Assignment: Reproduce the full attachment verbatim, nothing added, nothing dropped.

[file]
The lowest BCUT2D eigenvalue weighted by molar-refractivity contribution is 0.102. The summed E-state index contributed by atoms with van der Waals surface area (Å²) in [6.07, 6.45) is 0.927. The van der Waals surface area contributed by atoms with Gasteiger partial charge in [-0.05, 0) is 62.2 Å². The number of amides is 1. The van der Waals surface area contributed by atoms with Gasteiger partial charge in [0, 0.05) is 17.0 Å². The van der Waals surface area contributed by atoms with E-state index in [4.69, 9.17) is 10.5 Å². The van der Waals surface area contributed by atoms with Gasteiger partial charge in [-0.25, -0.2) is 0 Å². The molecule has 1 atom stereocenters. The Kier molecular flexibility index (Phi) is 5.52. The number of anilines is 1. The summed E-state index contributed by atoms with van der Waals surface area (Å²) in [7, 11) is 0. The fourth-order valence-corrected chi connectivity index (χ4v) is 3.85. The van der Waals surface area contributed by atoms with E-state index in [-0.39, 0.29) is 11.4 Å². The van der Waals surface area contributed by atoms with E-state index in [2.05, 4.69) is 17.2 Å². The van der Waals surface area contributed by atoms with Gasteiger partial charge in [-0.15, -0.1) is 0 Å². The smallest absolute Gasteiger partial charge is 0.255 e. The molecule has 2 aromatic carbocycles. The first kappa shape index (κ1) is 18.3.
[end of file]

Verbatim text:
The lowest BCUT2D eigenvalue weighted by molar-refractivity contribution is 0.102. The summed E-state index contributed by atoms with van der Waals surface area (Å²) in [6.07, 6.45) is 0.927. The van der Waals surface area contributed by atoms with Gasteiger partial charge in [-0.05, 0) is 62.2 Å². The number of amides is 1. The van der Waals surface area contributed by atoms with Gasteiger partial charge in [0, 0.05) is 17.0 Å². The van der Waals surface area contributed by atoms with E-state index in [4.69, 9.17) is 10.5 Å². The van der Waals surface area contributed by atoms with Gasteiger partial charge in [-0.25, -0.2) is 0 Å². The molecule has 1 atom stereocenters. The Kier molecular flexibility index (Phi) is 5.52. The number of anilines is 1. The summed E-state index contributed by atoms with van der Waals surface area (Å²) in [7, 11) is 0. The fourth-order valence-corrected chi connectivity index (χ4v) is 3.85. The van der Waals surface area contributed by atoms with E-state index in [-0.39, 0.29) is 11.4 Å². The van der Waals surface area contributed by atoms with E-state index in [2.05, 4.69) is 17.2 Å². The van der Waals surface area contributed by atoms with Gasteiger partial charge in [-0.15, -0.1) is 0 Å². The smallest absolute Gasteiger partial charge is 0.255 e. The molecule has 2 aromatic carbocycles. The first kappa shape index (κ1) is 18.3.